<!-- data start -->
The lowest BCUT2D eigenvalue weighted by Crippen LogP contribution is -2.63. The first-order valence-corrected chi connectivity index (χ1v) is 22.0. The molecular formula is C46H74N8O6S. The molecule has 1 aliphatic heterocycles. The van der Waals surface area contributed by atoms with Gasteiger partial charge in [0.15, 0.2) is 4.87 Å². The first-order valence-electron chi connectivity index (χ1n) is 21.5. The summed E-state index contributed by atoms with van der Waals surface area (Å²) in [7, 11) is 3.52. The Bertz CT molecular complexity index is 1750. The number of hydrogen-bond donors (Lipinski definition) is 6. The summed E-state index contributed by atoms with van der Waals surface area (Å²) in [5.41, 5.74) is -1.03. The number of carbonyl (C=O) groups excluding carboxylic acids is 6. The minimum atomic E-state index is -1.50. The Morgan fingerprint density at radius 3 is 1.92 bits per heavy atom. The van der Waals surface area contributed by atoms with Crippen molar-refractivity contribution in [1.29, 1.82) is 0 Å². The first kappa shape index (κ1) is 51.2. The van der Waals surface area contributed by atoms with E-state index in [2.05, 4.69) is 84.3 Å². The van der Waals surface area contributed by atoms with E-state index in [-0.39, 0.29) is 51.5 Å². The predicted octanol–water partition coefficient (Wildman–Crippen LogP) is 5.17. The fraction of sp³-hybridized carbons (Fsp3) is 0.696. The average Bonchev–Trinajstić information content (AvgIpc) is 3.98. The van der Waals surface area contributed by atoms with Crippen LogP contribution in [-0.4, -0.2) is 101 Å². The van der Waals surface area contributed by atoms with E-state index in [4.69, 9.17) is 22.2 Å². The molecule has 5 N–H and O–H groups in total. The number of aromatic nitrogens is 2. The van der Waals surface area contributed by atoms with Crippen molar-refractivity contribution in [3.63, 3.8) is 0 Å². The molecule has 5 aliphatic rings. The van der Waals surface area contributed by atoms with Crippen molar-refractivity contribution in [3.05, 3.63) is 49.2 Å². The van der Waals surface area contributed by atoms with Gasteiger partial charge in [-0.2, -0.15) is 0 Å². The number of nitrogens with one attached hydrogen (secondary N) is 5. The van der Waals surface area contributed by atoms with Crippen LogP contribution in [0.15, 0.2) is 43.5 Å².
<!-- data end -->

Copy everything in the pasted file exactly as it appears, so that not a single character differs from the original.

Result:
The lowest BCUT2D eigenvalue weighted by Crippen LogP contribution is -2.63. The first-order valence-corrected chi connectivity index (χ1v) is 22.0. The molecular formula is C46H74N8O6S. The molecule has 1 aliphatic heterocycles. The van der Waals surface area contributed by atoms with Gasteiger partial charge in [0.15, 0.2) is 4.87 Å². The first-order valence-electron chi connectivity index (χ1n) is 21.5. The summed E-state index contributed by atoms with van der Waals surface area (Å²) in [7, 11) is 3.52. The Bertz CT molecular complexity index is 1750. The number of hydrogen-bond donors (Lipinski definition) is 6. The summed E-state index contributed by atoms with van der Waals surface area (Å²) in [5.41, 5.74) is -1.03. The number of carbonyl (C=O) groups excluding carboxylic acids is 6. The minimum atomic E-state index is -1.50. The Morgan fingerprint density at radius 3 is 1.92 bits per heavy atom. The van der Waals surface area contributed by atoms with Crippen molar-refractivity contribution in [1.29, 1.82) is 0 Å². The first kappa shape index (κ1) is 51.2. The van der Waals surface area contributed by atoms with E-state index in [2.05, 4.69) is 84.3 Å². The van der Waals surface area contributed by atoms with E-state index in [-0.39, 0.29) is 51.5 Å². The predicted octanol–water partition coefficient (Wildman–Crippen LogP) is 5.17. The fraction of sp³-hybridized carbons (Fsp3) is 0.696. The average Bonchev–Trinajstić information content (AvgIpc) is 3.98. The van der Waals surface area contributed by atoms with Crippen LogP contribution in [-0.4, -0.2) is 101 Å². The van der Waals surface area contributed by atoms with E-state index in [4.69, 9.17) is 22.2 Å². The molecule has 5 N–H and O–H groups in total. The number of aromatic nitrogens is 2. The van der Waals surface area contributed by atoms with Crippen molar-refractivity contribution in [3.63, 3.8) is 0 Å². The molecule has 5 aliphatic rings. The van der Waals surface area contributed by atoms with Crippen molar-refractivity contribution in [3.05, 3.63) is 49.2 Å². The van der Waals surface area contributed by atoms with Gasteiger partial charge in [-0.2, -0.15) is 0 Å². The number of nitrogens with one attached hydrogen (secondary N) is 5. The van der Waals surface area contributed by atoms with Crippen LogP contribution in [0.15, 0.2) is 43.5 Å².